Recent studies clearly show that manufacturers understand the opportunity digital transformation offers, but how can they ensure the greatest benefit from it?
The building blocks of what’s being referred to as the Fourth Industrial Revolution (4IR) or Industry 4.0 are predominantly technologically-based – big data, cloud computing, automation and robotics, the (Industrial) Internet of Things, and business intelligence tools. Combined, these technologies are ushering in a radical new era of digital transformation.
The concept is relatively simple, and indeed many manufacturers have successfully grasped it. What’s more difficult however is putting a strategy in place to connect the building blocks and leverage their combined capabilities.
An underlying error of judgement for many is the belief that shifting towards a 4IR or Industry 4.0-ready business requires the adoption of every one of these building blocks, which is a fallacy.
A significant part of the confusion stems from the fact there are still too many misnomers surrounding not only this revolutionary shift itself, but the technologies driving it – regardless of reports to the contrary.
Cutting through the noise or hype and educating executive teams is vital to overcoming this confusion, something seen through the rise of senior positions with ‘transformation’ or ‘adoption’ in their titles.
Whether officially titled as such or not, these internal sponsors are vital in demonstrating the business case for change, establishing a robust digital transformation strategy and helping to drive it forward.
Modern technologies typically cut across internal siloes, bridging departments, processes and duties. This can pose a challenge when attempting to form your business’ connected approach as it isn’t immediately clear whose responsibility it falls under.
However, the value of leadership shown by an empowered individual or team of individuals cannot be overstated, particularly if they sit outside of a specific silo and have visibility across the entire organisation.
Though termed ‘digital transformation’, the transformation refers to the effect digital technologies can have on a business’ productivity, revenue and, ultimately, growth. It does not refer to the timescale of change.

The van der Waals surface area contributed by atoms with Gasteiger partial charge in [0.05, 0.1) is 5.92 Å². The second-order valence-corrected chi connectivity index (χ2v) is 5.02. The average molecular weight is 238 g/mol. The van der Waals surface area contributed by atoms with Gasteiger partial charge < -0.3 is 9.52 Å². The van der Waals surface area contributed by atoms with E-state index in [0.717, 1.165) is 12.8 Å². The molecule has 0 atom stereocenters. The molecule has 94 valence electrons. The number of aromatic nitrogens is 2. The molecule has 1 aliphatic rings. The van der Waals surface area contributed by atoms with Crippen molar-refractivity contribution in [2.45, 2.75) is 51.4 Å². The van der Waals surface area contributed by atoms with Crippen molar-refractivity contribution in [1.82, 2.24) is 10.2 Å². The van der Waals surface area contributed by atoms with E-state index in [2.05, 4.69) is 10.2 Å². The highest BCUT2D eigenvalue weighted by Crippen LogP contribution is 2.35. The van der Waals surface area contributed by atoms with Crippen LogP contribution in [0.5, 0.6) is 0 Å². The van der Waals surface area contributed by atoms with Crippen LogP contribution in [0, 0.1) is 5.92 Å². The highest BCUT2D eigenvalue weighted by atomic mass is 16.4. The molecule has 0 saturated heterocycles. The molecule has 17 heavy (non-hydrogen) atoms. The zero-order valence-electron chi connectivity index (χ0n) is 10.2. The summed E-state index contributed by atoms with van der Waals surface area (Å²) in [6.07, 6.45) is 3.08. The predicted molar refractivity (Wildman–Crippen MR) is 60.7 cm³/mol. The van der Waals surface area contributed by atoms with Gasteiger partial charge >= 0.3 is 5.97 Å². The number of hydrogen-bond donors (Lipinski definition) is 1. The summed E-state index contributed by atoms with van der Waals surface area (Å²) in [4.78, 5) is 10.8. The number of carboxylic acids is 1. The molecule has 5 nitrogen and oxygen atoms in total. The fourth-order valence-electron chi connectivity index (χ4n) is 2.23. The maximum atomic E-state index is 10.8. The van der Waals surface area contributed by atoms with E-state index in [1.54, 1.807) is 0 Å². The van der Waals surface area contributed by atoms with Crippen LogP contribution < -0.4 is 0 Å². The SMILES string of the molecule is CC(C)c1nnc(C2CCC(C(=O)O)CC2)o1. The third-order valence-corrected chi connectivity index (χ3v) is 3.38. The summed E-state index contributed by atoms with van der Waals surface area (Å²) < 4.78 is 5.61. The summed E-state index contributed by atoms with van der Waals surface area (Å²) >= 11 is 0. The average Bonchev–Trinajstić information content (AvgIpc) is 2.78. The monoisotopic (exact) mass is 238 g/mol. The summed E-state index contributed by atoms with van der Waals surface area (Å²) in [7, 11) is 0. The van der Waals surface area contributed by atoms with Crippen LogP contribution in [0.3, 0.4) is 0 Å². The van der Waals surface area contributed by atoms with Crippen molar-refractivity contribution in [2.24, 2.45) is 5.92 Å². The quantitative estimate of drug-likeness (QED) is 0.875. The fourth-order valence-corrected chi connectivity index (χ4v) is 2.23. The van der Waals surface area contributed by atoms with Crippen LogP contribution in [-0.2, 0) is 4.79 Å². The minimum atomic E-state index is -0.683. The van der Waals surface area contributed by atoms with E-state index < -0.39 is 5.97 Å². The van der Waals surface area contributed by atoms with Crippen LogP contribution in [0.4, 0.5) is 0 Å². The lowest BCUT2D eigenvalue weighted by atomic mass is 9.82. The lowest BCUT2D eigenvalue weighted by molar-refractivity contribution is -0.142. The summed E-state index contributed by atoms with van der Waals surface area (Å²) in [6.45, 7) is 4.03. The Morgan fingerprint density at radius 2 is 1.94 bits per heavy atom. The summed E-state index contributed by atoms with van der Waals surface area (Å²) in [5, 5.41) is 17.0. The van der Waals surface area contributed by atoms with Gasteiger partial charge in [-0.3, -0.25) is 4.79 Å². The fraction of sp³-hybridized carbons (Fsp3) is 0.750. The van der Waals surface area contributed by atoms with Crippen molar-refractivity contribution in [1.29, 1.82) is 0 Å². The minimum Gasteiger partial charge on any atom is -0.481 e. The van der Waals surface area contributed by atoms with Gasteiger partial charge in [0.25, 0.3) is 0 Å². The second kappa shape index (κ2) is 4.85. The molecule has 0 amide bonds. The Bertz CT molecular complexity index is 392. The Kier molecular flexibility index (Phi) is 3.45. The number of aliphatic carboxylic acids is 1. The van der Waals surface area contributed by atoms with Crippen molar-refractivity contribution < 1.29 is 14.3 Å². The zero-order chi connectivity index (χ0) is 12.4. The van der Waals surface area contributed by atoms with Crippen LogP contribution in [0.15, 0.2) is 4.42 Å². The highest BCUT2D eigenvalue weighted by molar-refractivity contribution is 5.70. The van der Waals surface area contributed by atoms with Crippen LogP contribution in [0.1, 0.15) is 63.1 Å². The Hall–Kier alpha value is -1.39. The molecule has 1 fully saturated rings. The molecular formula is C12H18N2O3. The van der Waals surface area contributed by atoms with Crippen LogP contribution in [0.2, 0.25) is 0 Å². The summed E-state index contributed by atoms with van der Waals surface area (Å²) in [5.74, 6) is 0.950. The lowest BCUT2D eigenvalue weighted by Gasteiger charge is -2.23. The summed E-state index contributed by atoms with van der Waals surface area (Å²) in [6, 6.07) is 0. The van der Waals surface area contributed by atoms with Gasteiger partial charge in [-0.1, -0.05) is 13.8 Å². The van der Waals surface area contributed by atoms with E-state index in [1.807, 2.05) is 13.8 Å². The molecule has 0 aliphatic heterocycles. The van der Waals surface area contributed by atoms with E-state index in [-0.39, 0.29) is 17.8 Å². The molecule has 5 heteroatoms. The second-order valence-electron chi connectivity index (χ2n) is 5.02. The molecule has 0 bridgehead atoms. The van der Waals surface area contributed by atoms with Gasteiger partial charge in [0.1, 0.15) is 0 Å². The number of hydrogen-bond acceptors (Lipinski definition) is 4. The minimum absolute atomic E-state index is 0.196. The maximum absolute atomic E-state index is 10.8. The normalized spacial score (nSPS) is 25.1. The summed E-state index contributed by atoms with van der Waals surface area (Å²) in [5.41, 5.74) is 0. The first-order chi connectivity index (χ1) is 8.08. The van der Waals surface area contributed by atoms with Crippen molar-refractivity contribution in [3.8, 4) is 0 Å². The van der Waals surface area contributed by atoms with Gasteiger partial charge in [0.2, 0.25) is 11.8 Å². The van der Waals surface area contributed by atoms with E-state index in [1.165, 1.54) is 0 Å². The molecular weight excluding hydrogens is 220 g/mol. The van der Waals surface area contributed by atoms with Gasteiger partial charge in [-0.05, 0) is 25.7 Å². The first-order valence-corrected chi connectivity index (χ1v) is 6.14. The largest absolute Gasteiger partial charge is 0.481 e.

The deep-rooted changes across process, people and culture necessary to get the most out of digital connectivity won’t be an overnight transformation. It should be viewed more as an incremental journey, one which will look very different from business to business; there is no onesize- fits-all approach.
That is why it is imperative to map out clear objectives – not just the beginning and end goal, but also the people responsible for achieving them and structured timeframes.
During both roundtables, discussions emphasised the importance of having clearly defined targets and the return on investment (ROI) mapped out for each step of this journey, as well as for the project overall.
Without having such a robust, coherent business value proposition, it was far more difficult – if not impossible – to achieve buy-in from senior executives and decision-makers.
Several roundtable delegates also noted that they saw great value in creating scalable digital strategies comprised of several smaller transformation projects.
These test cases or pilots relate to a specific Industry 4.0 building block or combination, allowing them to be trailed on one process or area of the business to capture experience and knowledge, which in turn informs a broader rollout or a greater level of connectivity across the ecosystem.
This article is taken from the recent white paper, Enabling a Connected Ecosystem, based on research conducted by both The Manufacturer and Microsoft, and the insights gained from two exclusive roundtable events which brought together senior leaders from across UK manufacturing.
What the past 18 months have clearly demonstrated is that those most likely to succeed in the modern connected business environment are those eager to engage customers, empower employees, and successfully leverage these new digital technologies.
The full white paper – co-created by The Manufacturer and Microsoft – explores digital transformation and connectivity in the most practical sense.
If your business has already made the first step towards a connected ecosystem, or is considering taking one, this is vital reading for you and your business’ decision-makers to question your existing processes and get the most out of your connectivity journey.